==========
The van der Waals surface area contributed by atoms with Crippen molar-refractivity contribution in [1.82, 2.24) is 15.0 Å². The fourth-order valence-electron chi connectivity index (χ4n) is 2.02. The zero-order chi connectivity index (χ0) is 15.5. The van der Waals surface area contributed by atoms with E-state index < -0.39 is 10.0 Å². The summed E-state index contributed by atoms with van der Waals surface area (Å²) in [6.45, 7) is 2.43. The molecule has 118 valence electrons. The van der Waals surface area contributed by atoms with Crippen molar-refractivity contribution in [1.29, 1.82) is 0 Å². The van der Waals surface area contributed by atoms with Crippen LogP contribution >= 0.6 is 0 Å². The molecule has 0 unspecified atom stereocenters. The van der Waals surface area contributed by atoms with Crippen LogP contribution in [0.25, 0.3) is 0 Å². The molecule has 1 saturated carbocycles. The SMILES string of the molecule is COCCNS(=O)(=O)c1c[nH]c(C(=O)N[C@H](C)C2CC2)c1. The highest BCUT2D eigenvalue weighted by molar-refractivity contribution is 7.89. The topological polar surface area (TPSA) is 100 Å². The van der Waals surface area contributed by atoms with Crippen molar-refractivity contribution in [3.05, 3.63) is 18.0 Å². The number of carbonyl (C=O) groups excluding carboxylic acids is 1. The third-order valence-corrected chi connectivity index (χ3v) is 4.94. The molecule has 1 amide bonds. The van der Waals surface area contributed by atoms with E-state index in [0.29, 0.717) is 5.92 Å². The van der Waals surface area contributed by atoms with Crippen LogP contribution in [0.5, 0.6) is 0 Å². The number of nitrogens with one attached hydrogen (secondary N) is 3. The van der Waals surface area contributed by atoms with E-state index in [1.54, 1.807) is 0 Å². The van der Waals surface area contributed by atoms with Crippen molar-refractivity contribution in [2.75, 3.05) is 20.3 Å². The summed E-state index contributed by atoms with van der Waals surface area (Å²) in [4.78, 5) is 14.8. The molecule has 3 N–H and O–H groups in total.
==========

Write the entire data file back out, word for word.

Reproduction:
The van der Waals surface area contributed by atoms with Crippen molar-refractivity contribution in [1.82, 2.24) is 15.0 Å². The fourth-order valence-electron chi connectivity index (χ4n) is 2.02. The zero-order chi connectivity index (χ0) is 15.5. The van der Waals surface area contributed by atoms with E-state index < -0.39 is 10.0 Å². The summed E-state index contributed by atoms with van der Waals surface area (Å²) in [6.45, 7) is 2.43. The molecule has 118 valence electrons. The van der Waals surface area contributed by atoms with Crippen molar-refractivity contribution in [1.29, 1.82) is 0 Å². The van der Waals surface area contributed by atoms with Crippen LogP contribution >= 0.6 is 0 Å². The molecule has 0 unspecified atom stereocenters. The van der Waals surface area contributed by atoms with Crippen LogP contribution in [0.25, 0.3) is 0 Å². The molecule has 1 saturated carbocycles. The SMILES string of the molecule is COCCNS(=O)(=O)c1c[nH]c(C(=O)N[C@H](C)C2CC2)c1. The highest BCUT2D eigenvalue weighted by molar-refractivity contribution is 7.89. The topological polar surface area (TPSA) is 100 Å². The van der Waals surface area contributed by atoms with Crippen molar-refractivity contribution in [3.05, 3.63) is 18.0 Å². The number of carbonyl (C=O) groups excluding carboxylic acids is 1. The third-order valence-corrected chi connectivity index (χ3v) is 4.94. The molecule has 1 amide bonds. The van der Waals surface area contributed by atoms with E-state index in [0.29, 0.717) is 5.92 Å². The van der Waals surface area contributed by atoms with Crippen LogP contribution in [0.5, 0.6) is 0 Å². The number of nitrogens with one attached hydrogen (secondary N) is 3. The van der Waals surface area contributed by atoms with E-state index in [1.54, 1.807) is 0 Å². The van der Waals surface area contributed by atoms with Crippen molar-refractivity contribution in [2.75, 3.05) is 20.3 Å². The summed E-state index contributed by atoms with van der Waals surface area (Å²) in [4.78, 5) is 14.8. The molecule has 3 N–H and O–H groups in total.